EGU General Assembly 2020
© Author(s) 2022. This work is distributed under
the Creative Commons Attribution 4.0 License.

Limitation by iron and manganese on phytoplankton communities in the Drake Passage.

Jenna Balaguer1,3, Florian Koch2,3, and Scarlett Trimborn1,3
Jenna Balaguer et al.
  • 1Marine Botany, University of Bremen, 28359 Bremen, Germany
  • 2University of Applied Science Bremerhaven, 27568 Bremerhaven, Germany
  • 3Alfred Wegener Institute, Helmholtz Centre for Polar and Marine Research, 25570, Bremerhaven, Germany

The Southern Ocean (SO) accounts for over 40% of anthropogenically derived CO2 uptake. It is the world’s largest High-Nutrient Low-Chlorophyll (HNLC) region and the scarcity of trace metals such as iron (Fe) drives phytoplankton composition and biomass build up. Besides Fe, manganese (Mn) is the second most abundant trace metal since it is present in the thylakoids. As dissolved manganese (dMn) concentrations in the Atlantic sector of the SO are very low (0.04 nM), phytoplankton growth may not only be limited by Fe but also by Mn availability, a theory previously described by Martin et al. (1990). However, mechanistic studies investigating the effects of multiple trace metals limiting or co-limiting on growth and photosynthesis are lacking. This study focuses on the identification of the Fe-Mn co-limitation of natural phytoplankton assemblages to elucidate the impact of different Fe and Mn additions on species composition. To this end, two shipboard Fe-Mn addition bottle incubation experiments were conducted during the ‘RV Polarstern’ expedition PS97 in the Western and Eastern Drake Passage (DP) in 2016. This study highlights the importance of Mn in the otherwise Fe-limited Drake Passage. From microscopy samples, the addition of Fe and Mn together triggered the highest abundance of the genus Fragilariopsis sp. in the Western DP. In the Eastern DP, the nanophytoplankton fraction, detected by flow cytometry, reached the highest abundance only when both trace elements were provided, confirmed by highest chlorophyll-a build up. Moreover, the distinct response of Mn depletion relative to the Fe depletion support the findings that Fe and Mn do not substitute to each other. This experimental study highlights that both trace elements act as drivers of the ecology across the Drake Passage.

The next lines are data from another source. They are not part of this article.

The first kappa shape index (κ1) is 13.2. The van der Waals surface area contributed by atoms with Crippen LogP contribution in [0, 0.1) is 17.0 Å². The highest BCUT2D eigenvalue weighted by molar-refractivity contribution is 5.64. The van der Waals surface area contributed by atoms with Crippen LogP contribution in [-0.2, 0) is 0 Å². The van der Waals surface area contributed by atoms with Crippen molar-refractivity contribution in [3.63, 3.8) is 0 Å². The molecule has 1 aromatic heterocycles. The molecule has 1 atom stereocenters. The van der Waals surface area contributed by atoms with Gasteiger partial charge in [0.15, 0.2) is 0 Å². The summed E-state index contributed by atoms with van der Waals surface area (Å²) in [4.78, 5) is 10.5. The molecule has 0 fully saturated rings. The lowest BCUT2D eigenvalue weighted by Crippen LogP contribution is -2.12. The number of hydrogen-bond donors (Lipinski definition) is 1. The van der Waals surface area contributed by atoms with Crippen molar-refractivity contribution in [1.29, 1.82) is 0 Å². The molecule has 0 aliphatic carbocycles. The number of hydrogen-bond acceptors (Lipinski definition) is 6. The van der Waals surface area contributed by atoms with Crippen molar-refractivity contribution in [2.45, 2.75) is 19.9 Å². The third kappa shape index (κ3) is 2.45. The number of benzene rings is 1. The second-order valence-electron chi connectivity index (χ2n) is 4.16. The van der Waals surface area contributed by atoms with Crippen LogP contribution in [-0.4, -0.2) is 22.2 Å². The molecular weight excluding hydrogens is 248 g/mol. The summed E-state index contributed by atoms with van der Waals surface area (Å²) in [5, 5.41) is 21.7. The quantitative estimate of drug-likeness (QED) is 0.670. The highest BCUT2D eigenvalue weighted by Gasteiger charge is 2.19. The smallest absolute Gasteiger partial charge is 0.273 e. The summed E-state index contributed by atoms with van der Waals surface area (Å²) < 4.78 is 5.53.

How to cite: Balaguer, J., Koch, F., and Trimborn, S.: Limitation by iron and manganese on phytoplankton communities in the Drake Passage.
, EGU General Assembly 2020, Online, 4–8 May 2020, EGU2020-3950,, 2020.